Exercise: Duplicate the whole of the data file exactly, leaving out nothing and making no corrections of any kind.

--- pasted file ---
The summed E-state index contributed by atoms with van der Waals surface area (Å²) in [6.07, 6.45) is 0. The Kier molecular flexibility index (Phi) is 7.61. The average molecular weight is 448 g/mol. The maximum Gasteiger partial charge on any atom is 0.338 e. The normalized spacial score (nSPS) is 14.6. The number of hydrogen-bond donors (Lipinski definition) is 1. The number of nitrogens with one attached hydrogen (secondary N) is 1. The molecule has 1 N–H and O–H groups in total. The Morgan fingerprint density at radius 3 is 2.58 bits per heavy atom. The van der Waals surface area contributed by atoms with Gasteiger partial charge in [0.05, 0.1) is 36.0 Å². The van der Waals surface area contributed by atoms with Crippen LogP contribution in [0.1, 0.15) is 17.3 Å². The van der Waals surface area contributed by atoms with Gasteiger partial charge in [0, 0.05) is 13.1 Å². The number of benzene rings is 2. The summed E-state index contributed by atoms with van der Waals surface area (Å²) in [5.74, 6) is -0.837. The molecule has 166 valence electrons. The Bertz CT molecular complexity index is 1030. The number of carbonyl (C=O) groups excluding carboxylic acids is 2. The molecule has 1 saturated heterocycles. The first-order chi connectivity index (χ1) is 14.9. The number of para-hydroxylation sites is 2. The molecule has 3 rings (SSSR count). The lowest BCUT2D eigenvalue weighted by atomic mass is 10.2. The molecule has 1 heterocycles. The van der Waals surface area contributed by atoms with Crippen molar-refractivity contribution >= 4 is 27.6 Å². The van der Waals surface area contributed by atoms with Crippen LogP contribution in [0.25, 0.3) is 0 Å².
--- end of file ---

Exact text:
The summed E-state index contributed by atoms with van der Waals surface area (Å²) in [6.07, 6.45) is 0. The Kier molecular flexibility index (Phi) is 7.61. The average molecular weight is 448 g/mol. The maximum Gasteiger partial charge on any atom is 0.338 e. The normalized spacial score (nSPS) is 14.6. The number of hydrogen-bond donors (Lipinski definition) is 1. The number of nitrogens with one attached hydrogen (secondary N) is 1. The molecule has 1 N–H and O–H groups in total. The Morgan fingerprint density at radius 3 is 2.58 bits per heavy atom. The van der Waals surface area contributed by atoms with Gasteiger partial charge in [0.05, 0.1) is 36.0 Å². The van der Waals surface area contributed by atoms with Crippen LogP contribution in [0.1, 0.15) is 17.3 Å². The van der Waals surface area contributed by atoms with Gasteiger partial charge in [0, 0.05) is 13.1 Å². The number of benzene rings is 2. The summed E-state index contributed by atoms with van der Waals surface area (Å²) in [5.74, 6) is -0.837. The molecule has 166 valence electrons. The Bertz CT molecular complexity index is 1030. The number of carbonyl (C=O) groups excluding carboxylic acids is 2. The molecule has 1 saturated heterocycles. The first-order chi connectivity index (χ1) is 14.9. The number of para-hydroxylation sites is 2. The molecule has 3 rings (SSSR count). The lowest BCUT2D eigenvalue weighted by atomic mass is 10.2. The molecule has 1 heterocycles. The van der Waals surface area contributed by atoms with Crippen molar-refractivity contribution >= 4 is 27.6 Å². The van der Waals surface area contributed by atoms with Crippen LogP contribution in [0.25, 0.3) is 0 Å².